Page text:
Are you struggling to keep up with your unsecured debts? Before filing for bankruptcy, you might consider a consumer proposal. This is a lesser-known way to get your debts under control. Let’s take a look at what it is, how it works, how it affects your credit rating and for how long.

What are Consumer Proposals?

A consumer proposal is a debt settlement arrangement filed through a Licensed Insolvency Advisor whereby you agree to pay back less debt than you owe. You can save a lot of money by filing a consumer proposal. It’s not unheard of for you to lower your debts by between 70 and 80 percent. Best of all, for making your agreed-upon payments in the consumer proposal, you’ll get to keep your assets and it will get rid of your debt. The debt amount you need to file a consumer proposal may vary by which province or territory you reside in.

A consumer proposal is legally binding, which means that once it’s filed and accepted, it will freeze the interest on your debts, not to mention stop the collection calls and wage garnishment.

How Does a Consumer Proposal Work?

Are you intrigued by the consumer proposal and the potential it offers for helping you get out from under your heavy load of consumer debt without surrendering your assets? If so, then you’ll want to find out more about the consumer proposal process and what will happen every step of the way during your application. We’ve put together this guide to explain the basics of the process.

Qualifying for a Consumer Proposal.

Not everyone with a significant amount of consumer debt will qualify for the consumer proposal in Canada. You must have at least $1,000 in unsecured debt and no more than $250,000 ($500,000 for married couples). Those with debt levels higher than these maximum thresholds will qualify for bankruptcy, but not for a consumer proposal. In addition, you will be able to offer a consumer proposal only if you have enough income to make some, but not all, of your monthly debt payments.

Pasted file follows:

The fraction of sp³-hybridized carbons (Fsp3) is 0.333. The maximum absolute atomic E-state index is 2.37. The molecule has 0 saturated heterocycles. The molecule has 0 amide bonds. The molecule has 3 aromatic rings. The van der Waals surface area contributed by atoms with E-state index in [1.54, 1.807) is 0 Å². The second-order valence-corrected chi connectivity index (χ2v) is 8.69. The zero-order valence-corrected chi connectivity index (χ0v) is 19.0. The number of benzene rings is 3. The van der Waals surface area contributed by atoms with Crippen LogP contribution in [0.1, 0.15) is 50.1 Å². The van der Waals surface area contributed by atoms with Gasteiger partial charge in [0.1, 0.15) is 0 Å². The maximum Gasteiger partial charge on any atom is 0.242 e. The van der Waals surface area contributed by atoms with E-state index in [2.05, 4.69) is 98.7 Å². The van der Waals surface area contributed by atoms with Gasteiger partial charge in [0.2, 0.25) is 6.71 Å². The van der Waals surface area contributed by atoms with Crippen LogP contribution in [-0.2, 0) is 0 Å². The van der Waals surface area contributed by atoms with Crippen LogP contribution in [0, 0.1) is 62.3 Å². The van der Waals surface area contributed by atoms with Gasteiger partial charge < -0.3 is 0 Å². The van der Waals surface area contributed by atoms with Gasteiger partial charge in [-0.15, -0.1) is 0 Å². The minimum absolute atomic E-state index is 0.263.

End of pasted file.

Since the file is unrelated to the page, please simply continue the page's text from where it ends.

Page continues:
What Your Advisor Will Want to Know?

In order to determine whether or not the consumer proposal is the best option for your needs, your bankruptcy advisor will need to know certain information, including:

  • your normal household expenses and income
  • all of your liabilities
  • all of your assets
  • your marital status

Each of these factors will directly impact whether or not the consumer proposal is the best choice for you. If your debts do not outweigh your assets, for example, your Advisor will not recommend filing a consumer proposal with your creditors.

Preparing the Proposal.

If you and your Advisor determine that a consumer proposal is better for your financial situation than bankruptcy or any other debt relief option, you and your advisor will begin to craft a settlement offer. Based on your income and expenses, you and your advisor will determine the amount of money that you can reasonably offer towards the consumer proposal. Using that figure, a proposal will be drawn up that tells your creditors how much you can pay each month and makes an offer for debt principal reduction. Your advisor will also put together an Assessment Certificate for you. This is a legally required document indicating that all the right information was collected, and proves you learned of consumer proposal alternatives and that you have agreed to the proposal.

Then What?

Once the proposal is prepared, it will be submitted to your creditors. If they accept it, it will go into effect on the date specified. As long as you make your payments on time, you will not have to worry about an annulment of the proposal that will impact your finances severely.